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August 23, 2004

Sorry, Washington, no rehearing in Blakely

As Lyle Denniston reports here over at the SCOTUS Blog, the Supreme Court today denied Washington's petition to rehear its ruling in Blakely. Of course, as Lyle notes, though the Court has now officially refused to "rehear" Blakely, it will certainly have occasion to "reconsider" the scope and meaning of the Blakely decision through US v. Booker and US v. Fanfan on the first day of the new term, October 4.

The denial of this rehearing petition, though not unexpected, is still in my view important. Though I know better than to read too much into unexplained refusals to hear particular cases, the denial of Washington's petition suggests to me that there are not five votes on the Supreme Court in support of radically rethinking the entire Apprendi/Blakely line of cases — even though the rehearing petition (available here) made a pretty compelling case for such a radical rethinking.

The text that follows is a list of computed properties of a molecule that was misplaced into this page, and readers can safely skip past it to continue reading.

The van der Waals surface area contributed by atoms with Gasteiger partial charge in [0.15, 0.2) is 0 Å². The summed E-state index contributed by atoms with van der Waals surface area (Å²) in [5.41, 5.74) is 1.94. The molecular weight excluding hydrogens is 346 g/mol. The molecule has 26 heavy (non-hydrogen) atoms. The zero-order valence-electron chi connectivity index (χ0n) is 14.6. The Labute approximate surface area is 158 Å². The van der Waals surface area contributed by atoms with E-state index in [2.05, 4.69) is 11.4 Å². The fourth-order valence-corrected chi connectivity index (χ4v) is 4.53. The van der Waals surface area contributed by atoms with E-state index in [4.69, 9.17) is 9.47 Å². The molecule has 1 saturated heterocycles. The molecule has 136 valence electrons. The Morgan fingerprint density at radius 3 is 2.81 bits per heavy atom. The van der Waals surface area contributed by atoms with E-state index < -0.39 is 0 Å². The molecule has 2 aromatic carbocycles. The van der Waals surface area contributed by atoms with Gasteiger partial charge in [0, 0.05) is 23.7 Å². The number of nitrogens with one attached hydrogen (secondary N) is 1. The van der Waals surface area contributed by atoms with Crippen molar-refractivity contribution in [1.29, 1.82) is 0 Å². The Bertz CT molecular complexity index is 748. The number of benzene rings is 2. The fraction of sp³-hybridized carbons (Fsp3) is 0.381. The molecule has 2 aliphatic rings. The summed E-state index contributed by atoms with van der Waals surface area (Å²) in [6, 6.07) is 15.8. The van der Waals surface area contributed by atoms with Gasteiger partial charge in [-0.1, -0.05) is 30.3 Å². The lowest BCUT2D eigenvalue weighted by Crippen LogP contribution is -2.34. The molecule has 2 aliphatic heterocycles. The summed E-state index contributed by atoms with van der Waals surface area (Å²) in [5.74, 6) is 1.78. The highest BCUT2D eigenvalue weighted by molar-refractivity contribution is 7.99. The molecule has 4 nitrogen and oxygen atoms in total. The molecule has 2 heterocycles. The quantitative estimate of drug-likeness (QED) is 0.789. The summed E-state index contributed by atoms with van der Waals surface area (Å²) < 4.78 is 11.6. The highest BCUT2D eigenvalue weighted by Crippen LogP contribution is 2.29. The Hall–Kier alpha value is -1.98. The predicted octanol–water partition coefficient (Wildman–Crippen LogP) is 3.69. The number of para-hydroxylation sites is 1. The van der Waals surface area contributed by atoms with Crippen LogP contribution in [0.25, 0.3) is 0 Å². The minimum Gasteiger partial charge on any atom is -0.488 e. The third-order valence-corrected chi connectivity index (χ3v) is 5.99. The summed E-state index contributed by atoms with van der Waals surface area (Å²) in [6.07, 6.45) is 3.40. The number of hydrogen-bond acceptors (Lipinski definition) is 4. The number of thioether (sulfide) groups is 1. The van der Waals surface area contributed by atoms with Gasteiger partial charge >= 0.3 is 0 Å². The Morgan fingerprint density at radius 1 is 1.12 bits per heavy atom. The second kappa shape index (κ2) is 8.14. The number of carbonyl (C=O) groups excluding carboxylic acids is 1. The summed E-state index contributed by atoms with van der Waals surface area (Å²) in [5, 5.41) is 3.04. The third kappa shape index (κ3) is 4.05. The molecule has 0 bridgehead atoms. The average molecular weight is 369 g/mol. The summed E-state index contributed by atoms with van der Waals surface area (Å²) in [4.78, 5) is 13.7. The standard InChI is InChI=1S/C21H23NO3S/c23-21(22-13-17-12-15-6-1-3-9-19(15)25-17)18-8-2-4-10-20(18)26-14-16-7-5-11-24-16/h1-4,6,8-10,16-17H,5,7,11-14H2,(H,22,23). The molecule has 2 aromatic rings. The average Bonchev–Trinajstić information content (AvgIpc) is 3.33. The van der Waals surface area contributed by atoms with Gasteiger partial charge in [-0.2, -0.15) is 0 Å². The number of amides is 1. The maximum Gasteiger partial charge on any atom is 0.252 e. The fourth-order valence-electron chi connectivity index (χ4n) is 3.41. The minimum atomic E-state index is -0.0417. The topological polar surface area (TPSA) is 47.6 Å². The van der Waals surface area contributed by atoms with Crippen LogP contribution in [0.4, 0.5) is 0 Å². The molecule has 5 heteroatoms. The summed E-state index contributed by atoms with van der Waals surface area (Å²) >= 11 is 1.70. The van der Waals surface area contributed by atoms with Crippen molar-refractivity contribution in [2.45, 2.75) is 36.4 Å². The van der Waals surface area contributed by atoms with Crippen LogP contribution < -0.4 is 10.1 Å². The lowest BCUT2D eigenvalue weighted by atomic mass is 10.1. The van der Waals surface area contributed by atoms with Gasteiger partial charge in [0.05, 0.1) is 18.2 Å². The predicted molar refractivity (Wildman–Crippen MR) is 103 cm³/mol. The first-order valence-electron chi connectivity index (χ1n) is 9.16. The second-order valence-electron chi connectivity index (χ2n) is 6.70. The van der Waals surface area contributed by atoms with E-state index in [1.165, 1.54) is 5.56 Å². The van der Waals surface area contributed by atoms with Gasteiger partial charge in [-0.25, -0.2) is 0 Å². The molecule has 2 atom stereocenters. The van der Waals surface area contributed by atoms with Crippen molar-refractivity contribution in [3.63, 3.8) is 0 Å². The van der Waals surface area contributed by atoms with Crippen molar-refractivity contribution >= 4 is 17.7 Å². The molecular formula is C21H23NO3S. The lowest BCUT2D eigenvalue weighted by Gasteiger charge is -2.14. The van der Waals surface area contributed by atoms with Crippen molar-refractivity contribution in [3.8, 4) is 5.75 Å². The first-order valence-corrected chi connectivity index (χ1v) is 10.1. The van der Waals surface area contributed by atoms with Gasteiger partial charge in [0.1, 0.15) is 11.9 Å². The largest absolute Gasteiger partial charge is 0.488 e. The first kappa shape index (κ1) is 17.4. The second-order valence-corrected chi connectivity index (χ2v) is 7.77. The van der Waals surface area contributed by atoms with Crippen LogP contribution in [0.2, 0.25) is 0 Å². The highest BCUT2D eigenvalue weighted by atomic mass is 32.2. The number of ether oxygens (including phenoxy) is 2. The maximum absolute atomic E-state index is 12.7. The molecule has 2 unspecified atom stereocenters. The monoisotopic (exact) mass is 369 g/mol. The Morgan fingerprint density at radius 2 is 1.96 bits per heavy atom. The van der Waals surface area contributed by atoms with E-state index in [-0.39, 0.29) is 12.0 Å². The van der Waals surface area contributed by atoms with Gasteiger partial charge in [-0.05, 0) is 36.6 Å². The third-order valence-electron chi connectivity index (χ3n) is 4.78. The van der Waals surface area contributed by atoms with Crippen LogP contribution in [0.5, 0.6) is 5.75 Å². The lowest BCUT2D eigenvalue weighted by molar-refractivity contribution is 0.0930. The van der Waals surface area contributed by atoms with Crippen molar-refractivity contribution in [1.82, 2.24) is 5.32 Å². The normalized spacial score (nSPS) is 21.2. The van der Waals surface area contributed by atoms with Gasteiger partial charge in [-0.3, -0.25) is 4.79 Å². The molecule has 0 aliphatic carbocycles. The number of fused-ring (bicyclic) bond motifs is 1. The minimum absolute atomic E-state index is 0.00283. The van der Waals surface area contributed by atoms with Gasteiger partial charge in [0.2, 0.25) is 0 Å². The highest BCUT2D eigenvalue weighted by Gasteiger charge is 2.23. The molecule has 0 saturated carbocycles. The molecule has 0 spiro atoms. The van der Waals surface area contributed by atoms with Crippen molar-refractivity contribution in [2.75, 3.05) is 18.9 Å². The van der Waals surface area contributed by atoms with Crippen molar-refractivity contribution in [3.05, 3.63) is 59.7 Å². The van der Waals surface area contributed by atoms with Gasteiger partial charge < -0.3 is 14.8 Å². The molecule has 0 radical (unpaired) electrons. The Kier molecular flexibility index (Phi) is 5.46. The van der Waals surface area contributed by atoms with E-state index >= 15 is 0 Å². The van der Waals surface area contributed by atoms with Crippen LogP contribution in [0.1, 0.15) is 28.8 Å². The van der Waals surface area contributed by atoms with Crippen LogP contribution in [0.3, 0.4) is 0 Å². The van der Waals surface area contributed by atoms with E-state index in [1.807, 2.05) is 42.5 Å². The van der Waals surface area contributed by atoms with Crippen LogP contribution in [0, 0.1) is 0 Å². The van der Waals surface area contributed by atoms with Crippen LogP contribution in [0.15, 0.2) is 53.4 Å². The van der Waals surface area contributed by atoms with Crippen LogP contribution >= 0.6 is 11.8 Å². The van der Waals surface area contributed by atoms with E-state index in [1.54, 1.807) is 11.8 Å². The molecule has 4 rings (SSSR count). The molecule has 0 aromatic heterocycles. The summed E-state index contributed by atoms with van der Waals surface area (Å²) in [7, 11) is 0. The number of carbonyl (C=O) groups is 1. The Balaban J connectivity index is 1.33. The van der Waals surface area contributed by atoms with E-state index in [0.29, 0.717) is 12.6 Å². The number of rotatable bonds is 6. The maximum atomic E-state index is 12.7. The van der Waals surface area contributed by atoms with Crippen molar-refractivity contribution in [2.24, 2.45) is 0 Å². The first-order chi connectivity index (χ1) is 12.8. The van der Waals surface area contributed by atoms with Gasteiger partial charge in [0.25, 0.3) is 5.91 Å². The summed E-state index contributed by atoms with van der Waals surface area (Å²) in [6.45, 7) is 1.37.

So, with Washington officially shut out of the SCOTUS Blakely action for now, I wonder if Washington or other states plan to file amicus briefs in Booker and Fanfan. Obviously, the fates of state sentencing systems are not directly at issue in these federal sentencing cases. But Booker and Fanfan will have to — or at least should— provide some fuller account of what the heck Blakely really means, and thus I suspect at least a few states might want to share their views as amici. Of course, if they want to speak on these issue, states (and others) need to move fast. Briefs in support of petitioners (DOJ) and briefs not in support of either party are due September 1. Briefs in support of respondents (Booker and Fanfan) are due September 21.

August 23, 2004 at 01:02 PM | Permalink


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